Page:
NHMA Legal Services Counsel Stephen Buckley and Municipal Services Counsel Natch Greyes will be presenting two webinars for new members of Zoning Boards of Adjustment and Planning Boards. The ZBA Basics webinar will take place on August 14th from 12 – 1 PM and including a basic overview of the organization, powers, duties, and relevant statutory and case law authority related to ZBAs. The Workings of a Planning Board webinar will take place on September 4th from 12 PM to 1 PM and include discussion of what is a completed application, the timeline for planning board review, conducting meetings and public hearings, the use of third-party consultants, the zoning amendment process, scattered and premature development, off-site exactions, innovative land use controls, driveways, the Right-to-Know Law and more. Registration for both the August 14th and September 4th webinars is free, but limited to NHMA members.

NH DES Accepting Applications for Local Source Water Protection Grants until November 1, 2019
Funding is available from the Department of Environmental Services to develop and implement programs to protect existing sources of public drinking water. The grants are available to water suppliers, municipalities, regional planning agencies, non-profit organizations, educational institutions, conservation districts, and state agencies. Applicants can receive up to $20,000 for projects that protect drinking water sources, including watershed planning, delineation of protection areas, assessment of threats to water supply sources, “on the ground” implementation projects, and source security. The application packet Word file is now available online to provide sufficient lead time for applicants to work with stakeholders to determine what protections are necessary to address potential contamination threats, coordinate with working partners, and determine a budget. NHDES is happy to confer with potential applicants in advance of the development of an application. Applications are due on November 1, 2019.

Previous News

New Hampshire to Form Commission on Aging Issues
July 8, 2019

Governor Sununu signed into law last week, HB 621 (2019 Chapter Law #152), which establishes a statewide commission to advocate for the needs of New Hampshire’s aging population. The Granite State has the second oldest population in the country, according to the U.S. Census Bureau. Previously, the main voice for elderly residents in government was a small committee in the Department of Health and Human Services (DHHS), composed mostly of volunteers. The new commission is replacing the DHHS committee. It will now add representatives from seven state agencies and a full-time director to better support the group’s efforts.

Wilmot begins zoning discussion to classify tiny houses
July 3, 2019

On July 1 the Wilmot Planning Board decided that it would pursue integrating tiny houses into the town zoning ordinance. Selectboard Chair Gary Palumbo introduced the topic and the discussion was informed by comments by Adam Ricker, a planning consultant from the Upper Valley Regional Planning Commission. In the end the planning board decided to learn more about tiny houses and press forward toward a new ordinance. There was much discussion about the definition of a tiny house, which grouped them with recreational vehicles (RVs) because they are both potentially mobile dwellings. In Wilmot the existing zoning ordinance allows for multiple auxiliary units on a single parcel if there is one main unit. A shared hook-up to septic is required. The planning board explored the criteria that would designate the main unit as distinct from the auxiliary units, but it seemed an area that would need to be further discussed in the context of tiny house as compared to RVs.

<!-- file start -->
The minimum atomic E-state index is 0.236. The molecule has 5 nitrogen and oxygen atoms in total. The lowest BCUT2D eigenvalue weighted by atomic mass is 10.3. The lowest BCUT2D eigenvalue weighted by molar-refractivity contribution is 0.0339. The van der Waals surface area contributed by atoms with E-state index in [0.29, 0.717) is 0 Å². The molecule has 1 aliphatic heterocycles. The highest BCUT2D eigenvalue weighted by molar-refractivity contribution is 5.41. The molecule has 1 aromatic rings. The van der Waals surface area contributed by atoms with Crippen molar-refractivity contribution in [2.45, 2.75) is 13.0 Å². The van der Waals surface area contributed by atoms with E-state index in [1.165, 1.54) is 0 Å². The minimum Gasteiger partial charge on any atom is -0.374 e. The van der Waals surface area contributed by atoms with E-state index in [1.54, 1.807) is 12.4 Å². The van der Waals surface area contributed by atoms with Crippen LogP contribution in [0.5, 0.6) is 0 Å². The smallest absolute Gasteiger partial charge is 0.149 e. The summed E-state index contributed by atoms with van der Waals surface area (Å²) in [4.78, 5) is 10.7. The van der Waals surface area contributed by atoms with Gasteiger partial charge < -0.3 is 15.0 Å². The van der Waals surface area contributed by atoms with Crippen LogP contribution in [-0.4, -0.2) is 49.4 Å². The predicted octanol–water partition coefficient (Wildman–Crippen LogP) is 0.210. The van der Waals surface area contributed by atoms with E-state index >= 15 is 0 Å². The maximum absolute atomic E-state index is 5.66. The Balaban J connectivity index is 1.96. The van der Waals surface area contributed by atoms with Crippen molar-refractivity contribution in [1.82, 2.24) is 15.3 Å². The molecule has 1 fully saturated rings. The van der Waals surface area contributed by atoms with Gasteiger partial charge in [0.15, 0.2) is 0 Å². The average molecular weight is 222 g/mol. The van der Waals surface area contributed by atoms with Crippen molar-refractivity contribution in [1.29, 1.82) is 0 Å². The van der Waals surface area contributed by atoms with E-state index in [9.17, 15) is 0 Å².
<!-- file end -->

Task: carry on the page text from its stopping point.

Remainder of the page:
Trump Administration To Print 2020 Census Without Citizenship Question
July 2, 2019

The U.S. Justice Department and U.S. Commerce Department Secretary Wilbur Ross have confirmed that the Trump administration has decided to print the 2020 census forms without a citizenship question, and the printer has been told to start the printing process. The move comes shortly after the Supreme Court ruled to keep the question off census forms for now and just a day after printing was scheduled to begin for 1.5 billion paper forms, letters and other mailings. A federal judge has ordered Justice Department attorneys and Maryland-based plaintiffs in the citizenship question lawsuits to reach a written agreement by July 8 that formally confirms those plans.

Franklin turns to river, renovations to rebuild economy
July 2, 2019

The city of Franklin once relied on rivers to power its economy, and modern businesses are harnessing the power of whitewater rapids once again. Outdoor New England is changing the fabric of Franklin. Plans are underway to construct a park to attract whitewater athletes and create a steady flow of tourism. Franklin officials said that when it's completed, one of Mill City Park's major highlights will be a wave for river surfers that will be ridable for up to 10 minutes. Organizers hope to begin building in-river features as early as next summer. It's one of a number of efforts to revitalize the city. Todd Workman, of Perma City Life, has also been working with other community members to use federal grants and tax credits to finance the purchase of once-dilapidated buildings and create affordable housing and new business space.

Growing Younger: What are Communities Doing to Reverse the Aging Population Trend?
July 1, 2019